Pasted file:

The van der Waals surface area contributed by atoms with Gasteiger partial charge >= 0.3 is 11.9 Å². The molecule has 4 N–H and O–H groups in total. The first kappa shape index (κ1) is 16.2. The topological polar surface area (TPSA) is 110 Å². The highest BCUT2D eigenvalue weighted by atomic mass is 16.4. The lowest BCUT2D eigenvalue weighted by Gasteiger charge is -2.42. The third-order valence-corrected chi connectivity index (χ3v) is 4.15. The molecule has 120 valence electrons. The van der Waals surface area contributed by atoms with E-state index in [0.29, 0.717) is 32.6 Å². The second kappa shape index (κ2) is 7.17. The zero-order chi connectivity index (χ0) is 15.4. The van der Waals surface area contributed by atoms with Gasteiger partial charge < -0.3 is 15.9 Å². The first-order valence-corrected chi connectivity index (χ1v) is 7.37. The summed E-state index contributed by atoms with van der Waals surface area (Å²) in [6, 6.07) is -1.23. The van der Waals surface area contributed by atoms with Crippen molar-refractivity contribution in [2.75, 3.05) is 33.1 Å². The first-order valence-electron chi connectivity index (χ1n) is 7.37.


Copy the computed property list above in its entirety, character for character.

The van der Waals surface area contributed by atoms with Gasteiger partial charge >= 0.3 is 11.9 Å². The molecule has 4 N–H and O–H groups in total. The first kappa shape index (κ1) is 16.2. The topological polar surface area (TPSA) is 110 Å². The highest BCUT2D eigenvalue weighted by atomic mass is 16.4. The lowest BCUT2D eigenvalue weighted by Gasteiger charge is -2.42. The third-order valence-corrected chi connectivity index (χ3v) is 4.15. The molecule has 120 valence electrons. The van der Waals surface area contributed by atoms with E-state index in [0.29, 0.717) is 32.6 Å². The second kappa shape index (κ2) is 7.17. The zero-order chi connectivity index (χ0) is 15.4. The van der Waals surface area contributed by atoms with Gasteiger partial charge < -0.3 is 15.9 Å². The first-order valence-corrected chi connectivity index (χ1v) is 7.37. The summed E-state index contributed by atoms with van der Waals surface area (Å²) in [6, 6.07) is -1.23. The van der Waals surface area contributed by atoms with Crippen molar-refractivity contribution in [2.75, 3.05) is 33.1 Å². The first-order valence-electron chi connectivity index (χ1n) is 7.37.